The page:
“Consider the broad roles this library is going to fill in this community,” Lindsley said. “I would urge you to find some small piece of your budget that you’re investing in the future.”
He spoke highly of the new hire, noting that even before she begins Sept. 1 she’s at work on 10 grants, a subject she’s familiar with in her past library posts. In addition, Lindsley noted that tens of thousands of dollars have been contributed by backers of the new library, set to open in October once the contractor has completed its punch list, and the $25,000 in shelving the city is contributing is fully stocked.
“All we’re asking for is to give us a head start,” he said. “Help has come from local people who believe in what we’re trying to do. You will help generate additional enthusiasm for donations.”
Bartley remained unconvinced. “Why can’t you operate without this librarian?” he asked, suggesting that in an age of smart phones and Googling, a librarian has less of hands-on role than in the past.
“You don’t have to have a librarian to show you how to do it,” he said. “We’re having a rough time, Bob. You may not see it. Why can’t you make a sacrifice for us? For the people who aren’t educated, who aren’t retired on big salaries, I’m talking about 70 and 80 year old people. The library can help too.”
Elliott questioned Lindsley on why it was that the city library was unable to share in the roughly $100,000 that the county system receives each year from the state. Lindsley said library backers have been working on trying to strike a deal with the county to bring the two systems closer together.
“There are agreements we can enter into, and state and federal funds we can tap into,” he said. “All of those things are on our agenda. I believe those funds can be forthcoming but you really need a person able to guide that.”
Lindsley also noted that at a workshop in June, on a roll call vote, city commissioners had given him the go-ahead to advertise for the new librarian, at a salary of between $35,000 and $50,000.
“Based on that workshop I went out and advertised and hired,” he said.
Miller offered a sharp criticism of the commissioners, and urged them to stand firm against what he called “the library cheerleading squad.”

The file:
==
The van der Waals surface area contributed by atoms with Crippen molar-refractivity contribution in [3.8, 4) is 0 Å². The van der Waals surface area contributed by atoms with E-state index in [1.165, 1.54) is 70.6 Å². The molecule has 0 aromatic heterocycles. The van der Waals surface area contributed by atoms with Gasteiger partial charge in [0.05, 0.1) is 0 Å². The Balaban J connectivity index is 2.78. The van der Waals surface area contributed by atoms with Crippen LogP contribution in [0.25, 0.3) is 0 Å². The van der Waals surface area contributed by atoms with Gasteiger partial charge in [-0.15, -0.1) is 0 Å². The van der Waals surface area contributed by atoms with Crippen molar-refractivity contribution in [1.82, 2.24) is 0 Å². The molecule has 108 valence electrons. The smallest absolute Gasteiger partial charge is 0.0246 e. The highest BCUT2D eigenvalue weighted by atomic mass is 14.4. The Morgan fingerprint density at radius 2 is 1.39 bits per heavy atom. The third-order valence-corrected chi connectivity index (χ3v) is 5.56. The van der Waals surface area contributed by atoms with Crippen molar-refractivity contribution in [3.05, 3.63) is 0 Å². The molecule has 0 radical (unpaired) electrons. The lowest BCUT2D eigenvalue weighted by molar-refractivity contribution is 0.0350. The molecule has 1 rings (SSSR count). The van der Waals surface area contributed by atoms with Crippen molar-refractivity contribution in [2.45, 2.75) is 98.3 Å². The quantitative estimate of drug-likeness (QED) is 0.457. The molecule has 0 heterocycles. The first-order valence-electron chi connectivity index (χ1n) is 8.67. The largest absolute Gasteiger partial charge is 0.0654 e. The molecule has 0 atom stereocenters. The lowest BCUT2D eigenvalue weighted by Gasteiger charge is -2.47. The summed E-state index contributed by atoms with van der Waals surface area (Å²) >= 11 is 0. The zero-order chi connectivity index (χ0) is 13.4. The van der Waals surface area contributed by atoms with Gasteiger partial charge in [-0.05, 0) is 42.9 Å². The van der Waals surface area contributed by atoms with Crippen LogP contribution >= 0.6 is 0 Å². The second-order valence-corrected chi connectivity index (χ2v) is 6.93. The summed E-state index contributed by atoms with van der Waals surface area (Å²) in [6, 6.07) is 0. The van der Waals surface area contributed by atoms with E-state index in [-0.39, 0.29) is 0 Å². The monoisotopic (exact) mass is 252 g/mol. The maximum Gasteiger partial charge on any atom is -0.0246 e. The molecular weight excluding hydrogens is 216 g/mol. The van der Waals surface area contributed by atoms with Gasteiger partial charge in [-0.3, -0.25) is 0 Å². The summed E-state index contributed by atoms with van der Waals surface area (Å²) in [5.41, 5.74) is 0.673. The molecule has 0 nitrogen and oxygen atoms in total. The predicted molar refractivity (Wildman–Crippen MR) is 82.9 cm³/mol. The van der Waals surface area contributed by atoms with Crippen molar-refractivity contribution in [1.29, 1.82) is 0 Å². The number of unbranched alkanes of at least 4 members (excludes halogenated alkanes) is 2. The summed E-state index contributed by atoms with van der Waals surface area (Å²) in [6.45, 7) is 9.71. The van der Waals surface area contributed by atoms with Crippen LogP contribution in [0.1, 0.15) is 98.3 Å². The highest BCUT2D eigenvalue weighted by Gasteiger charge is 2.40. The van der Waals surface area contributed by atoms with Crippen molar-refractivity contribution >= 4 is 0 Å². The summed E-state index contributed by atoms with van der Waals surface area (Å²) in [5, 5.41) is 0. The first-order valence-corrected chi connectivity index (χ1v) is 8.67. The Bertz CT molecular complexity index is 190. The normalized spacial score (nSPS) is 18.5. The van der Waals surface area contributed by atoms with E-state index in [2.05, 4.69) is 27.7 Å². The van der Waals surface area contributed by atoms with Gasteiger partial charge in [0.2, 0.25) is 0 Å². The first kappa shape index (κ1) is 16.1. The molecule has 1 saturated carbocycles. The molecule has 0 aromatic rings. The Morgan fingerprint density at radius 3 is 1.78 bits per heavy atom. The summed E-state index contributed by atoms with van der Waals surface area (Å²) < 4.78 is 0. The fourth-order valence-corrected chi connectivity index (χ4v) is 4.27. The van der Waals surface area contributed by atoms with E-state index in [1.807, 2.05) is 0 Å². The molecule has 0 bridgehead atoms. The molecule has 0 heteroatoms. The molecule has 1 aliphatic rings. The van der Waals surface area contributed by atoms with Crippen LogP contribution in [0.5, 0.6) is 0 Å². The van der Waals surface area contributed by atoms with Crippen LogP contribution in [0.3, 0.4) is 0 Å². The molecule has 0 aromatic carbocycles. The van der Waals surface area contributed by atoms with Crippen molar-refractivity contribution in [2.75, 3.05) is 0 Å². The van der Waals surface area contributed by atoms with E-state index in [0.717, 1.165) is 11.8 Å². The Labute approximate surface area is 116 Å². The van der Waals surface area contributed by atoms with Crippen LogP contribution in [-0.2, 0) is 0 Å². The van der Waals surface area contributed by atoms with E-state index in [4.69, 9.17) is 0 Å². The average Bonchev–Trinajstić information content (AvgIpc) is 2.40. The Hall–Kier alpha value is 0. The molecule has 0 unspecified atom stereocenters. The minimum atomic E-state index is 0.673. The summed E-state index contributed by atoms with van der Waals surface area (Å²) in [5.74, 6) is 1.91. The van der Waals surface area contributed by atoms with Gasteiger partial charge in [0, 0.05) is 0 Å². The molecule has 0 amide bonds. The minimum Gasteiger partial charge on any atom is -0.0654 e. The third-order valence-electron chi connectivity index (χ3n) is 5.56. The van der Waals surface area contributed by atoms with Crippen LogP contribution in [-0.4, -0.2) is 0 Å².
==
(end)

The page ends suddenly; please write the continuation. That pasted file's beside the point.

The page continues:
“You (the commission) are taking our money and look what you’ve done with it. What I’ve just witnessed for the last 30 minutes is exactly what got you in trouble the first place. At some point in time you have to say no,” he said. “In a day and age where most cities are getting rid of their libraries, I’m not against the library, I think it should stand on its own.”
He urged the city to sell the Raney House, a move for which the Apalachicola Area Historical Society has expressed support, but it is unclear if and when that could be done. Mathes said the Apalachicola Riverkeeper is among a number of groups which has expressed interest in leasing out the Harbormaster House at the Mill Pond, which used to be rented out for $1,400 a month by the St. Vincent Island National Wildlife Refuge.
Jan Adkins, active with the Friends of the Library group, told commissioners she had written close to 175 letters thanking donors, who have anywhere from $25 to $35,000 towards the library.
“These are going to be perpetual givers,” she said. “There are people looking at this new asset and they’re going to give to that. There are moments in time that you must say yes and put your faith in things.”
Ash said raising taxes, in any amount, would send the wrong message to the community, and urged that alternatives be sought to solve the library funding matter.
In his closing Johnson sent the message that he did not favor many of the sentiments being expressed. “I’m not shocked but it says a lot where we’re at as a community and as people when we start pitting one entity against another,” he said.